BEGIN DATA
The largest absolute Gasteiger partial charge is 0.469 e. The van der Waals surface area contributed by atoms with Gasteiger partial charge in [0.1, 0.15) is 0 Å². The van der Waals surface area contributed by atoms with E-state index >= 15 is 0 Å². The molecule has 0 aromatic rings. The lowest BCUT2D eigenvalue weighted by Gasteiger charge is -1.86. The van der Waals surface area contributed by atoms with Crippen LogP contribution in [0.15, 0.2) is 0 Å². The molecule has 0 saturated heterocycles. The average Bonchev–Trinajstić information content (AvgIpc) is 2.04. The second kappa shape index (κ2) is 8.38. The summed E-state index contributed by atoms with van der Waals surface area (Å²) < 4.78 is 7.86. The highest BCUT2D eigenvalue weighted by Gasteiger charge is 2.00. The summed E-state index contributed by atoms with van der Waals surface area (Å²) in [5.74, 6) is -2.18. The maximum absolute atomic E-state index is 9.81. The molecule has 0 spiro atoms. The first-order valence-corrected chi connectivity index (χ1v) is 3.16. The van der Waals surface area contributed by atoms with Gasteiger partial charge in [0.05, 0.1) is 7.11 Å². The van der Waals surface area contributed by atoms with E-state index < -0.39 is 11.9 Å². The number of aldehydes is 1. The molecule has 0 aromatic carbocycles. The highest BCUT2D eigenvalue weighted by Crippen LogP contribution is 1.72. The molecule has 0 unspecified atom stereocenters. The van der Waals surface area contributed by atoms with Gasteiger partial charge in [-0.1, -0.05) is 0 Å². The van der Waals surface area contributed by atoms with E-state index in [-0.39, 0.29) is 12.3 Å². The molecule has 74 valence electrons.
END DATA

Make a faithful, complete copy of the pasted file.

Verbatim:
The largest absolute Gasteiger partial charge is 0.469 e. The van der Waals surface area contributed by atoms with Gasteiger partial charge in [0.1, 0.15) is 0 Å². The van der Waals surface area contributed by atoms with E-state index >= 15 is 0 Å². The molecule has 0 aromatic rings. The lowest BCUT2D eigenvalue weighted by Gasteiger charge is -1.86. The van der Waals surface area contributed by atoms with Crippen LogP contribution in [0.15, 0.2) is 0 Å². The molecule has 0 saturated heterocycles. The average Bonchev–Trinajstić information content (AvgIpc) is 2.04. The second kappa shape index (κ2) is 8.38. The summed E-state index contributed by atoms with van der Waals surface area (Å²) < 4.78 is 7.86. The highest BCUT2D eigenvalue weighted by Gasteiger charge is 2.00. The summed E-state index contributed by atoms with van der Waals surface area (Å²) in [5.74, 6) is -2.18. The maximum absolute atomic E-state index is 9.81. The molecule has 0 spiro atoms. The first-order valence-corrected chi connectivity index (χ1v) is 3.16. The van der Waals surface area contributed by atoms with Gasteiger partial charge in [0.05, 0.1) is 7.11 Å². The van der Waals surface area contributed by atoms with E-state index < -0.39 is 11.9 Å². The number of aldehydes is 1. The molecule has 0 aromatic carbocycles. The highest BCUT2D eigenvalue weighted by Crippen LogP contribution is 1.72. The molecule has 0 unspecified atom stereocenters. The van der Waals surface area contributed by atoms with Gasteiger partial charge in [-0.1, -0.05) is 0 Å². The van der Waals surface area contributed by atoms with E-state index in [-0.39, 0.29) is 12.3 Å². The molecule has 74 valence electrons.